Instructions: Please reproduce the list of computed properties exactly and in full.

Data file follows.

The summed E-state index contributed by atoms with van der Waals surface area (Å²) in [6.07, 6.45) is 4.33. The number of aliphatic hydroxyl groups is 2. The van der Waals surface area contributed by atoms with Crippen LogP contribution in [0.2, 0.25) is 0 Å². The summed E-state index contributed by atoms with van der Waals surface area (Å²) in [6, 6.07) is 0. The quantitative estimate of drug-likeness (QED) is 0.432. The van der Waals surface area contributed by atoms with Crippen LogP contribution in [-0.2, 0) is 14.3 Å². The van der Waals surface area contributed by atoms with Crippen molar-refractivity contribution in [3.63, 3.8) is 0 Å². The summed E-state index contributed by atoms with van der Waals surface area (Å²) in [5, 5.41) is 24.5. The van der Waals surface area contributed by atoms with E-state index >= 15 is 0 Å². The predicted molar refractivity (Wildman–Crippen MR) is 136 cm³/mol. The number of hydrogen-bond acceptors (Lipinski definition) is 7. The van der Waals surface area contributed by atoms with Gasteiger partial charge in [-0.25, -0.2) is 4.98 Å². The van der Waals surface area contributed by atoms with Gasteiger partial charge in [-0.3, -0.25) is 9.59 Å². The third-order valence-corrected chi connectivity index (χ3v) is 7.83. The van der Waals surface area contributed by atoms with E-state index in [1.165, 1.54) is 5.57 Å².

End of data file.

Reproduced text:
The summed E-state index contributed by atoms with van der Waals surface area (Å²) in [6.07, 6.45) is 4.33. The number of aliphatic hydroxyl groups is 2. The van der Waals surface area contributed by atoms with Crippen LogP contribution in [0.2, 0.25) is 0 Å². The summed E-state index contributed by atoms with van der Waals surface area (Å²) in [6, 6.07) is 0. The quantitative estimate of drug-likeness (QED) is 0.432. The van der Waals surface area contributed by atoms with Crippen LogP contribution in [-0.2, 0) is 14.3 Å². The van der Waals surface area contributed by atoms with Crippen molar-refractivity contribution in [3.63, 3.8) is 0 Å². The summed E-state index contributed by atoms with van der Waals surface area (Å²) in [5, 5.41) is 24.5. The van der Waals surface area contributed by atoms with E-state index >= 15 is 0 Å². The predicted molar refractivity (Wildman–Crippen MR) is 136 cm³/mol. The number of hydrogen-bond acceptors (Lipinski definition) is 7. The van der Waals surface area contributed by atoms with Gasteiger partial charge in [-0.25, -0.2) is 4.98 Å². The van der Waals surface area contributed by atoms with Gasteiger partial charge in [-0.3, -0.25) is 9.59 Å². The third-order valence-corrected chi connectivity index (χ3v) is 7.83. The van der Waals surface area contributed by atoms with E-state index in [1.165, 1.54) is 5.57 Å².